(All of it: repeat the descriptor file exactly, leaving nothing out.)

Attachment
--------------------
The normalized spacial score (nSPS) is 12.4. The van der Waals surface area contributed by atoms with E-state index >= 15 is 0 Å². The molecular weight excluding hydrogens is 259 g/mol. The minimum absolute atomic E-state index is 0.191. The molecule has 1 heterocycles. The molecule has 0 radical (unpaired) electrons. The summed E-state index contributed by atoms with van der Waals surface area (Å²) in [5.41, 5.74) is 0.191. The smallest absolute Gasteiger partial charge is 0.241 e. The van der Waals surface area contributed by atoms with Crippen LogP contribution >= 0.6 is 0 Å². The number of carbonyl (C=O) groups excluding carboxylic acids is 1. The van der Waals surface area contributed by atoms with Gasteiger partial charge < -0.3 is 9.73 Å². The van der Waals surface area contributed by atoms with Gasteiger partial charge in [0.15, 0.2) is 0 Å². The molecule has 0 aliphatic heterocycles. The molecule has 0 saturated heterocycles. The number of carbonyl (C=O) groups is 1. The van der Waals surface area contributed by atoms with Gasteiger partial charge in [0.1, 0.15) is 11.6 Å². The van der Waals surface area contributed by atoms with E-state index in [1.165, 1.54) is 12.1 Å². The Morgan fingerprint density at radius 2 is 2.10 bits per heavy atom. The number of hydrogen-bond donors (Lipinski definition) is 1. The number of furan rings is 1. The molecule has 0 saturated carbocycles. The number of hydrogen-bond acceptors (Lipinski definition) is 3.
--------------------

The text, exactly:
The normalized spacial score (nSPS) is 12.4. The van der Waals surface area contributed by atoms with E-state index >= 15 is 0 Å². The molecular weight excluding hydrogens is 259 g/mol. The minimum absolute atomic E-state index is 0.191. The molecule has 1 heterocycles. The molecule has 0 radical (unpaired) electrons. The summed E-state index contributed by atoms with van der Waals surface area (Å²) in [5.41, 5.74) is 0.191. The smallest absolute Gasteiger partial charge is 0.241 e. The van der Waals surface area contributed by atoms with Crippen LogP contribution >= 0.6 is 0 Å². The number of carbonyl (C=O) groups excluding carboxylic acids is 1. The van der Waals surface area contributed by atoms with Gasteiger partial charge < -0.3 is 9.73 Å². The van der Waals surface area contributed by atoms with Gasteiger partial charge in [0.15, 0.2) is 0 Å². The molecule has 0 aliphatic heterocycles. The molecule has 0 saturated heterocycles. The number of carbonyl (C=O) groups is 1. The van der Waals surface area contributed by atoms with Gasteiger partial charge in [0.1, 0.15) is 11.6 Å². The van der Waals surface area contributed by atoms with E-state index in [1.165, 1.54) is 12.1 Å². The Morgan fingerprint density at radius 2 is 2.10 bits per heavy atom. The number of hydrogen-bond donors (Lipinski definition) is 1. The number of furan rings is 1. The molecule has 0 saturated carbocycles. The number of hydrogen-bond acceptors (Lipinski definition) is 3.